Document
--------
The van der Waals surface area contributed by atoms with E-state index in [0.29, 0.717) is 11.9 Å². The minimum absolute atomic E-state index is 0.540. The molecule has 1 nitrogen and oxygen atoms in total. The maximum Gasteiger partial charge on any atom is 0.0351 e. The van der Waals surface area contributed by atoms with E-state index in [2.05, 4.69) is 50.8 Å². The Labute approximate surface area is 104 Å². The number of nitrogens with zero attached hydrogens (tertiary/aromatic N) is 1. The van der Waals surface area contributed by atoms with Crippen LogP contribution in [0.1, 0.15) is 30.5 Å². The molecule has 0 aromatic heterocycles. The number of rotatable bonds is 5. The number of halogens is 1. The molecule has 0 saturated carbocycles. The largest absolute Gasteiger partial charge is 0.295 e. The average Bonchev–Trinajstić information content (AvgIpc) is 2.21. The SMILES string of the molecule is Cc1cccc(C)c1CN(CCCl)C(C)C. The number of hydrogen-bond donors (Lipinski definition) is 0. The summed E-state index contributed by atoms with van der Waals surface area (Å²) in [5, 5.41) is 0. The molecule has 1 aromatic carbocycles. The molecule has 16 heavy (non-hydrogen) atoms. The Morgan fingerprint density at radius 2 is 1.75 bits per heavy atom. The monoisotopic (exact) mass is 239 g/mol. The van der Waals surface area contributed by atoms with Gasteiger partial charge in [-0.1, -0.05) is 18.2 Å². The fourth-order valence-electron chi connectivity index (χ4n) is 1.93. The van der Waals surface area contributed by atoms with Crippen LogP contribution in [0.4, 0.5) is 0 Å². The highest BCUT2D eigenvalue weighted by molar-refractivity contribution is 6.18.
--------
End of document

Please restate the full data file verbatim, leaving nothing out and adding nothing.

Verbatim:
The van der Waals surface area contributed by atoms with E-state index in [0.29, 0.717) is 11.9 Å². The minimum absolute atomic E-state index is 0.540. The molecule has 1 nitrogen and oxygen atoms in total. The maximum Gasteiger partial charge on any atom is 0.0351 e. The van der Waals surface area contributed by atoms with E-state index in [2.05, 4.69) is 50.8 Å². The Labute approximate surface area is 104 Å². The number of nitrogens with zero attached hydrogens (tertiary/aromatic N) is 1. The van der Waals surface area contributed by atoms with Crippen LogP contribution in [0.1, 0.15) is 30.5 Å². The molecule has 0 aromatic heterocycles. The number of rotatable bonds is 5. The number of halogens is 1. The molecule has 0 saturated carbocycles. The largest absolute Gasteiger partial charge is 0.295 e. The average Bonchev–Trinajstić information content (AvgIpc) is 2.21. The SMILES string of the molecule is Cc1cccc(C)c1CN(CCCl)C(C)C. The number of hydrogen-bond donors (Lipinski definition) is 0. The summed E-state index contributed by atoms with van der Waals surface area (Å²) in [5, 5.41) is 0. The molecule has 1 aromatic carbocycles. The molecule has 16 heavy (non-hydrogen) atoms. The Morgan fingerprint density at radius 2 is 1.75 bits per heavy atom. The monoisotopic (exact) mass is 239 g/mol. The van der Waals surface area contributed by atoms with Gasteiger partial charge in [-0.1, -0.05) is 18.2 Å². The fourth-order valence-electron chi connectivity index (χ4n) is 1.93. The van der Waals surface area contributed by atoms with Crippen LogP contribution in [0.4, 0.5) is 0 Å². The highest BCUT2D eigenvalue weighted by molar-refractivity contribution is 6.18.